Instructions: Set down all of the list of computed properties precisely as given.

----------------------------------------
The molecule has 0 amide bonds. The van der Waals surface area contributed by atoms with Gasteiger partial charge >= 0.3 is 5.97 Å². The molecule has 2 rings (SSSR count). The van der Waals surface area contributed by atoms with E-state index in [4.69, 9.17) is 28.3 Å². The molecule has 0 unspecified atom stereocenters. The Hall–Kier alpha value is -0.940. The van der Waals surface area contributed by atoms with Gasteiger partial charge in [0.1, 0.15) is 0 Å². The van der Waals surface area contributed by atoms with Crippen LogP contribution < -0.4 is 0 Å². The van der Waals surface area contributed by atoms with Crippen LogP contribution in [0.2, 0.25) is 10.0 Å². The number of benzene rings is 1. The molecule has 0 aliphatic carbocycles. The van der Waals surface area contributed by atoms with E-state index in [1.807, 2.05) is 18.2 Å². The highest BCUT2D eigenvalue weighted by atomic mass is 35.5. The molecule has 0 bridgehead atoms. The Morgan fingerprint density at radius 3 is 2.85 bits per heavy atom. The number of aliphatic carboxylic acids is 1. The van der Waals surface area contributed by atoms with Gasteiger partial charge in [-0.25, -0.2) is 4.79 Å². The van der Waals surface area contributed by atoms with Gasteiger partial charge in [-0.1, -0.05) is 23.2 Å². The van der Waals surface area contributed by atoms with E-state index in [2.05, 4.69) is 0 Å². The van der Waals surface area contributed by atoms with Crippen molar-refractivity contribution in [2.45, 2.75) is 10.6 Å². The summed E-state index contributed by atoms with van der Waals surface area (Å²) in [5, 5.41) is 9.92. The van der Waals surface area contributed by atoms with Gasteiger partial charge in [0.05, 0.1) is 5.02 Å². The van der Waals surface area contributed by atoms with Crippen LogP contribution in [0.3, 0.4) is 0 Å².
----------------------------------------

The molecule has 0 amide bonds. The van der Waals surface area contributed by atoms with Gasteiger partial charge >= 0.3 is 5.97 Å². The molecule has 2 rings (SSSR count). The van der Waals surface area contributed by atoms with E-state index in [4.69, 9.17) is 28.3 Å². The molecule has 0 unspecified atom stereocenters. The Hall–Kier alpha value is -0.940. The van der Waals surface area contributed by atoms with Gasteiger partial charge in [0.1, 0.15) is 0 Å². The van der Waals surface area contributed by atoms with Crippen LogP contribution < -0.4 is 0 Å². The van der Waals surface area contributed by atoms with Crippen LogP contribution in [0.2, 0.25) is 10.0 Å². The number of benzene rings is 1. The molecule has 0 aliphatic carbocycles. The van der Waals surface area contributed by atoms with E-state index in [1.807, 2.05) is 18.2 Å². The highest BCUT2D eigenvalue weighted by atomic mass is 35.5. The molecule has 0 bridgehead atoms. The Morgan fingerprint density at radius 3 is 2.85 bits per heavy atom. The number of aliphatic carboxylic acids is 1. The van der Waals surface area contributed by atoms with Gasteiger partial charge in [-0.25, -0.2) is 4.79 Å². The van der Waals surface area contributed by atoms with Gasteiger partial charge in [-0.1, -0.05) is 23.2 Å². The van der Waals surface area contributed by atoms with E-state index in [2.05, 4.69) is 0 Å². The van der Waals surface area contributed by atoms with Crippen molar-refractivity contribution in [2.45, 2.75) is 10.6 Å². The summed E-state index contributed by atoms with van der Waals surface area (Å²) in [5, 5.41) is 9.92. The van der Waals surface area contributed by atoms with Gasteiger partial charge in [0.05, 0.1) is 5.02 Å². The van der Waals surface area contributed by atoms with Crippen LogP contribution in [0.3, 0.4) is 0 Å².